Under the new law, if you are in a place where you have a right to be, or if the person unlawfully and with force attempted to enter your home, business or vehicle or attempted to remove you from those places unlawfully and with force, then the belief that your need to immediately use force is presumed. The retreat issue is changed to state that IF you are in a place you have a right to be, there is no requirement to retreat prior to using deadly force if the other conditions of using deadly force are met.







v 9.31 (a) Except as provided in Subsection (b), a person is justified in using force against another when and to the degree the actor reasonably believes the force is immediately necessary to protect the actor against the other's use or attempted use of unlawful force. The actor's belief that the force was immediately necessary as described by this subsection is presumed to be reasonable if the actor:

v (1) knew or had reason to believe that the person against whom the force was used:

v (A) unlawfully and with force entered, or was attempting to enter unlawfully and with force, the actor's occupied habitation, vehicle, or place of business or employment;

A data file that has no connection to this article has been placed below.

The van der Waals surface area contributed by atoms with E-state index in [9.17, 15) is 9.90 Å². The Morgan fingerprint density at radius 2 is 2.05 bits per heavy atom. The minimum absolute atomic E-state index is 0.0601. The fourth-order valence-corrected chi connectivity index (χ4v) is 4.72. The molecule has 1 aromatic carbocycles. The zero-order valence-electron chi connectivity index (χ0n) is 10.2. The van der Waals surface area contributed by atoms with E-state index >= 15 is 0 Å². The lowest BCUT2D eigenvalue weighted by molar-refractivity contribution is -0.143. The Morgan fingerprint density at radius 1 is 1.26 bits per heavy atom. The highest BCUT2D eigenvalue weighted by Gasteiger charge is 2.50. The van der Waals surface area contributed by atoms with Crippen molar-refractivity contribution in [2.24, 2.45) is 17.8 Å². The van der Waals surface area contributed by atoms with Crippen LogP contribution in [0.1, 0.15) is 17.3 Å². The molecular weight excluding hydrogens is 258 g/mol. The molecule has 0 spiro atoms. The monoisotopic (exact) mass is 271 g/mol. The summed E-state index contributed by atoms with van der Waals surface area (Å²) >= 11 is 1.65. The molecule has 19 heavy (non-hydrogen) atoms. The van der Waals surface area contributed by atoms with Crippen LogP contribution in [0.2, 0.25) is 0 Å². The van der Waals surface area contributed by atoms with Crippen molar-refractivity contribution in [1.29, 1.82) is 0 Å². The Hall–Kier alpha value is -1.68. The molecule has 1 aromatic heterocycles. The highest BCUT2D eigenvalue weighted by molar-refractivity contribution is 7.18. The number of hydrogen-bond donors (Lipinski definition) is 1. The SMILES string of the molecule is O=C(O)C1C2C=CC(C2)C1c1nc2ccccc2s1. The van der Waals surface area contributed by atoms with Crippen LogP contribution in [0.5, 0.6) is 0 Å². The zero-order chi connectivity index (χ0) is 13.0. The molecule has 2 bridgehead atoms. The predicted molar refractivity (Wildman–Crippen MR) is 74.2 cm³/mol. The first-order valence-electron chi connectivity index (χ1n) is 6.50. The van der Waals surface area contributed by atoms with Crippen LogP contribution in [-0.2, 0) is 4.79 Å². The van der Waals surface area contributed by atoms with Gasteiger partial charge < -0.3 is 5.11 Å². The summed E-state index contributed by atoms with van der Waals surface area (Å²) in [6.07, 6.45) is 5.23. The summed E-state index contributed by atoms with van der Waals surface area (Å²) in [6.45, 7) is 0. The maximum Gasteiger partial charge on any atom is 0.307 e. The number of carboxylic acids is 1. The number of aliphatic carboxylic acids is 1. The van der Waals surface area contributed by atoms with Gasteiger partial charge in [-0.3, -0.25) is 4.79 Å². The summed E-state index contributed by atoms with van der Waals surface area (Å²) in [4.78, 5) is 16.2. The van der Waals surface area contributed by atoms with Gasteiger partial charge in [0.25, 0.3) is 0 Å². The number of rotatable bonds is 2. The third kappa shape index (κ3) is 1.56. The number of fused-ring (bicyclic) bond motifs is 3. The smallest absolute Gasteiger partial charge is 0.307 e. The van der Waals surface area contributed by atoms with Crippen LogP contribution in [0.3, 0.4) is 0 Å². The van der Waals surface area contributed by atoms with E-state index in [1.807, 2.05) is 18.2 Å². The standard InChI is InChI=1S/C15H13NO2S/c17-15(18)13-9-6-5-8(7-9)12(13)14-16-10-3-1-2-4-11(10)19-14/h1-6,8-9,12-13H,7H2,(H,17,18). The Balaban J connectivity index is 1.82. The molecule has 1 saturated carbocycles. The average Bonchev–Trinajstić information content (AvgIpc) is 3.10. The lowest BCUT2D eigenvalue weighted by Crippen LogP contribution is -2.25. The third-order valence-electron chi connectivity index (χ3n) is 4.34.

v (B) unlawfully and with force removed, or was attempting to remove unlawfully and with force, the actor from the actor's habitation, vehicle, or place of business or employment; or

v (C) was committing or attempting to commit aggravated kidnapping, murder, sexual assault, aggravated sexual assault, robbery, or aggravated robbery;

v (2) did not provoke the person against whom the force was used; and

v (3) was not otherwise engaged in criminal activity, other than a Class C misdemeanor that is a violation of a law or ordinance regulating traffic at the time the force was used.

v (b) The use of force against another is not justified:

v …………SAME AS BEFORE



9.32. DEADLY FORCE IN DEFENSE OF PERSON.

v (a) A person is justified in using deadly force against another:

v (1) if the actor would be justified in using force against the other under Section 9.31; and

v (2) when and to the degree the actor reasonably believes the deadly force is immediately necessary:

v (A) to protect the actor against the other's use or attempted use of unlawful deadly force; or

v (B) to prevent the other's imminent commission of aggravated kidnapping, murder, sexual assault, aggravated sexual assault, robbery, or aggravated robbery.

(b) The actor's belief under Subsection (a)(2) that the deadly force was immediately necessary as described by that subdivision is presumed to be reasonable if the actor:

(1) knew or had reason to believe that the person against whom the deadly force was used:

(A) unlawfully and with force entered, or was attempting to enter unlawfully and with force, the actor's occupied habitation, vehicle, or place of business or employment;

(B) unlawfully and with force removed, or was attempting to remove unlawfully and with force, the actor from the actor's habitation, vehicle, or place of business or employment; or

(C) was committing or attempting to commit an offense described by Subsection (a)(2)(B);